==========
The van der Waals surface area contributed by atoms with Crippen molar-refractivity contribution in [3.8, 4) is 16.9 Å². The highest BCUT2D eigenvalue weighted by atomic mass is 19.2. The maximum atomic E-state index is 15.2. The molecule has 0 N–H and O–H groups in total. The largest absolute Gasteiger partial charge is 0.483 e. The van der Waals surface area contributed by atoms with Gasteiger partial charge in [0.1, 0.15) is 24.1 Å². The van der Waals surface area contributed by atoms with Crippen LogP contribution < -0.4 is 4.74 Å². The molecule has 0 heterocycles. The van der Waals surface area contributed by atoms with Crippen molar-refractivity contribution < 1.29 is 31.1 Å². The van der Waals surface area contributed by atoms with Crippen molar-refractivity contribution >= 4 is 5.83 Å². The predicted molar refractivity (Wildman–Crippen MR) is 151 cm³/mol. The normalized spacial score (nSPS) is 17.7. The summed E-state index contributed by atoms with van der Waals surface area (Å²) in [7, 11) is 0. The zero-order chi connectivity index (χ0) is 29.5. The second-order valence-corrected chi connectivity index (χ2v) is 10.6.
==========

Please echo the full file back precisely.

The van der Waals surface area contributed by atoms with Crippen molar-refractivity contribution in [3.8, 4) is 16.9 Å². The highest BCUT2D eigenvalue weighted by atomic mass is 19.2. The maximum atomic E-state index is 15.2. The molecule has 0 N–H and O–H groups in total. The largest absolute Gasteiger partial charge is 0.483 e. The van der Waals surface area contributed by atoms with Gasteiger partial charge in [0.1, 0.15) is 24.1 Å². The van der Waals surface area contributed by atoms with Crippen LogP contribution < -0.4 is 4.74 Å². The molecule has 0 heterocycles. The van der Waals surface area contributed by atoms with Crippen molar-refractivity contribution < 1.29 is 31.1 Å². The van der Waals surface area contributed by atoms with Crippen molar-refractivity contribution >= 4 is 5.83 Å². The predicted molar refractivity (Wildman–Crippen MR) is 151 cm³/mol. The normalized spacial score (nSPS) is 17.7. The summed E-state index contributed by atoms with van der Waals surface area (Å²) in [7, 11) is 0. The zero-order chi connectivity index (χ0) is 29.5. The second-order valence-corrected chi connectivity index (χ2v) is 10.6.